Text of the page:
Socialist Worker has detailed and decried deaths and casualties in Gaza. And rightly so! But Socialist Worker has not found the space or the inclination to report on protests by movements like Standing Together. Instead, it refers to Hamas, persistently and euphemistically, as a “resistance organisation”, and compares it in favourable terms to other Palestinian forces for its “militancy”.
Hamas is a far-right political-Islamist party and militia with its origins in the Muslim Brotherhood. It favours the military conquest of Israel and the setting up of an Islamic state in historic Palestine. In 2006, benefiting from the corruption and stagnation of the dominant Fatah faction of the PLO, Hamas won Palestinian elections. Following a nasty civil conflict, it consolidated its power in Gaza, where it has ruled with a tight grip ever since.
Hamas was not the moving force in the street movement that has contested the planned evictions in Sheikh Jarrah. Its “contribution” was to fire hundreds of rockets from Gaza towards residential neighbourhoods in Israel. These attacks were by their nature indiscriminate — indeed, among the first casualties were an Arab mother and father killed in the Arab village of Dahmash, near Lod. The purpose of the rocket attacks was to return Hamas to a position of relevance and leadership. The effect was to provoke a murderous Israeli bombing campaign, and to allow Netanyahu to rally the Israeli-Jewish public behind the banner of national self-defence.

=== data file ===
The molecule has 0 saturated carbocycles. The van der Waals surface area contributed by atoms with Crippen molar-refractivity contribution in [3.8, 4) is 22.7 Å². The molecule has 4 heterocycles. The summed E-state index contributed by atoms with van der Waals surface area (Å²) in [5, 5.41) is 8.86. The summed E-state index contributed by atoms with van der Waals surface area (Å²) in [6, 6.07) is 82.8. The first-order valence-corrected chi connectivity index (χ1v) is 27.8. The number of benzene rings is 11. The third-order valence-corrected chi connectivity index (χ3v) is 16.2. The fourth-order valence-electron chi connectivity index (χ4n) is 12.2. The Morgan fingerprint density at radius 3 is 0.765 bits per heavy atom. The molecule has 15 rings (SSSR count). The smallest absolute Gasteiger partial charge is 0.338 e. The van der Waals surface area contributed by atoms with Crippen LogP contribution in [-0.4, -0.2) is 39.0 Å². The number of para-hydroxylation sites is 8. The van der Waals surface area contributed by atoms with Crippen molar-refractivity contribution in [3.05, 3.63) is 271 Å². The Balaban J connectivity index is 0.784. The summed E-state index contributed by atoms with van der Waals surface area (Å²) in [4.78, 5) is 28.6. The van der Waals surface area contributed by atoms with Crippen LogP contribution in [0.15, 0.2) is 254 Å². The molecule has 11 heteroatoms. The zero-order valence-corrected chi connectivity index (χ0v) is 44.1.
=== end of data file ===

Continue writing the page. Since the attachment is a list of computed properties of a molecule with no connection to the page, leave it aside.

On the scanty occasions when Hamas come in for criticism in the paper, it is for making deals with Egypt or “preparing to compromise”. On 7 May, an article fleetingly conceded that Hamas was “an Islamist movement”, but by 25 May, Alex Callinicos was approvingly quoting Israeli politicians noting Hamas’ capacity to “break out of its Gaza cage”.
The starting point of Marxist politics is to acknowledge that the working-class has separate interests from the classes that exploit it, and that consequently the workers need their own independent political programme. Socialist Worker has junked all that in favour of a myopic boosterism for a far-right theocratic organisation hostile to democracy and the labour movement. There is no criticism of their Islamist politics, no criticism of their rocket attacks, no serious engagement with what a victory for that organisation would actually mean.